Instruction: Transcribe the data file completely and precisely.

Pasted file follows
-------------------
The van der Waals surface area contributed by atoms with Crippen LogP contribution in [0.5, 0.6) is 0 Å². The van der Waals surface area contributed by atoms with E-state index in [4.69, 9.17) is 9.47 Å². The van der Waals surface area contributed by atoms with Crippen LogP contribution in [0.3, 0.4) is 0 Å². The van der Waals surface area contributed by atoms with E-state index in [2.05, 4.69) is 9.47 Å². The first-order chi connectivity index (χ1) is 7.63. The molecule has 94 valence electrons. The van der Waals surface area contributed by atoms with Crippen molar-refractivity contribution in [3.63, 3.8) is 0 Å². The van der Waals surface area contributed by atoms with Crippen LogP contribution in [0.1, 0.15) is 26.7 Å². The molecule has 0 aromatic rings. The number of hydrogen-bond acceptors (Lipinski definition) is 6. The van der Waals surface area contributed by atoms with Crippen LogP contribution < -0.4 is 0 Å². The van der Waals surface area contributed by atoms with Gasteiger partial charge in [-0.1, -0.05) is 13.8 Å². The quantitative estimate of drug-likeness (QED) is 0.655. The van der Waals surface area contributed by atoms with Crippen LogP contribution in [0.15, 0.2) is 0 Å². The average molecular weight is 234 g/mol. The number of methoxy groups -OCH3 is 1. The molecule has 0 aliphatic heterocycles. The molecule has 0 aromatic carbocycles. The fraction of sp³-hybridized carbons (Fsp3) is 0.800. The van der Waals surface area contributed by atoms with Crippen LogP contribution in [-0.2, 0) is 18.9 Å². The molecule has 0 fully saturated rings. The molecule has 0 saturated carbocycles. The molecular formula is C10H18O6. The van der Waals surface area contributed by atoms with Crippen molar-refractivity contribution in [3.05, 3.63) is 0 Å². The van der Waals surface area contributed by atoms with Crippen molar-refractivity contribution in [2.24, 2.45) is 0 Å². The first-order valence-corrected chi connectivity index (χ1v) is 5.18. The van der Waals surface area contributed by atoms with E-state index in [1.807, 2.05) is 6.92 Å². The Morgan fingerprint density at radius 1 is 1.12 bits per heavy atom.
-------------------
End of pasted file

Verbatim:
The van der Waals surface area contributed by atoms with Crippen LogP contribution in [0.5, 0.6) is 0 Å². The van der Waals surface area contributed by atoms with E-state index in [4.69, 9.17) is 9.47 Å². The van der Waals surface area contributed by atoms with Crippen LogP contribution in [0.3, 0.4) is 0 Å². The van der Waals surface area contributed by atoms with E-state index in [2.05, 4.69) is 9.47 Å². The first-order chi connectivity index (χ1) is 7.63. The molecule has 94 valence electrons. The van der Waals surface area contributed by atoms with Crippen molar-refractivity contribution in [3.63, 3.8) is 0 Å². The van der Waals surface area contributed by atoms with Crippen LogP contribution in [0.1, 0.15) is 26.7 Å². The molecule has 0 aromatic rings. The number of hydrogen-bond acceptors (Lipinski definition) is 6. The van der Waals surface area contributed by atoms with Crippen LogP contribution < -0.4 is 0 Å². The van der Waals surface area contributed by atoms with Gasteiger partial charge in [-0.1, -0.05) is 13.8 Å². The quantitative estimate of drug-likeness (QED) is 0.655. The van der Waals surface area contributed by atoms with Crippen LogP contribution in [0.15, 0.2) is 0 Å². The average molecular weight is 234 g/mol. The number of methoxy groups -OCH3 is 1. The molecule has 0 aliphatic heterocycles. The molecule has 0 aromatic carbocycles. The fraction of sp³-hybridized carbons (Fsp3) is 0.800. The van der Waals surface area contributed by atoms with Crippen LogP contribution in [-0.2, 0) is 18.9 Å². The molecule has 0 fully saturated rings. The molecule has 0 saturated carbocycles. The molecular formula is C10H18O6. The van der Waals surface area contributed by atoms with Crippen molar-refractivity contribution in [3.05, 3.63) is 0 Å². The van der Waals surface area contributed by atoms with Crippen molar-refractivity contribution in [2.24, 2.45) is 0 Å². The first-order valence-corrected chi connectivity index (χ1v) is 5.18. The van der Waals surface area contributed by atoms with E-state index in [1.807, 2.05) is 6.92 Å². The Morgan fingerprint density at radius 1 is 1.12 bits per heavy atom.